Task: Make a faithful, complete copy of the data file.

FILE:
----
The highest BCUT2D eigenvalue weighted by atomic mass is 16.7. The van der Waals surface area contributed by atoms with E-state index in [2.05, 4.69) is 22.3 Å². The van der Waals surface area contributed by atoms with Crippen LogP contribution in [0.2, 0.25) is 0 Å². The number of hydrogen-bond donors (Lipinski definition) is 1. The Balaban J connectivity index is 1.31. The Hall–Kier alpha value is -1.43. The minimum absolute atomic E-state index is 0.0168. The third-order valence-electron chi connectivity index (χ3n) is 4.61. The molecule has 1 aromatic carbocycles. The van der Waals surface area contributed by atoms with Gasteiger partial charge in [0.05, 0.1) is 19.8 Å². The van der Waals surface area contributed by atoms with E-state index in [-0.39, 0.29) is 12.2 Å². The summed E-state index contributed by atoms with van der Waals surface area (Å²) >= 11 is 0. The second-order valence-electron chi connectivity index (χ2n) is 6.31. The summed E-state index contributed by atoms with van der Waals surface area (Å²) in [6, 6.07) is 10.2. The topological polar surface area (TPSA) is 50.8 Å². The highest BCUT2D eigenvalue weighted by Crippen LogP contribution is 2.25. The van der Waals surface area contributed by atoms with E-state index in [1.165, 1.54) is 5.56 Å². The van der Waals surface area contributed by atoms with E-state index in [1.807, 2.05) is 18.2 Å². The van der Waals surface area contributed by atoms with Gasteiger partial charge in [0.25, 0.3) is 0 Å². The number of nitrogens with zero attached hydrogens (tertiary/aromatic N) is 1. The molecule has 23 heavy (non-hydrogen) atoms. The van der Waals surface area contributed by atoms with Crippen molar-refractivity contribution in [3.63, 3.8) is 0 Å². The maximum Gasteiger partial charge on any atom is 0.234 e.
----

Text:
The highest BCUT2D eigenvalue weighted by atomic mass is 16.7. The van der Waals surface area contributed by atoms with E-state index in [2.05, 4.69) is 22.3 Å². The van der Waals surface area contributed by atoms with Crippen LogP contribution in [0.2, 0.25) is 0 Å². The number of hydrogen-bond donors (Lipinski definition) is 1. The Balaban J connectivity index is 1.31. The Hall–Kier alpha value is -1.43. The minimum absolute atomic E-state index is 0.0168. The third-order valence-electron chi connectivity index (χ3n) is 4.61. The molecule has 1 aromatic carbocycles. The van der Waals surface area contributed by atoms with Gasteiger partial charge in [0.05, 0.1) is 19.8 Å². The van der Waals surface area contributed by atoms with E-state index in [-0.39, 0.29) is 12.2 Å². The summed E-state index contributed by atoms with van der Waals surface area (Å²) >= 11 is 0. The second-order valence-electron chi connectivity index (χ2n) is 6.31. The summed E-state index contributed by atoms with van der Waals surface area (Å²) in [6, 6.07) is 10.2. The topological polar surface area (TPSA) is 50.8 Å². The highest BCUT2D eigenvalue weighted by Crippen LogP contribution is 2.25. The van der Waals surface area contributed by atoms with E-state index in [1.165, 1.54) is 5.56 Å². The van der Waals surface area contributed by atoms with E-state index in [1.807, 2.05) is 18.2 Å². The van der Waals surface area contributed by atoms with Gasteiger partial charge in [0.25, 0.3) is 0 Å². The number of nitrogens with zero attached hydrogens (tertiary/aromatic N) is 1. The molecule has 23 heavy (non-hydrogen) atoms. The van der Waals surface area contributed by atoms with Crippen molar-refractivity contribution in [3.63, 3.8) is 0 Å². The maximum Gasteiger partial charge on any atom is 0.234 e.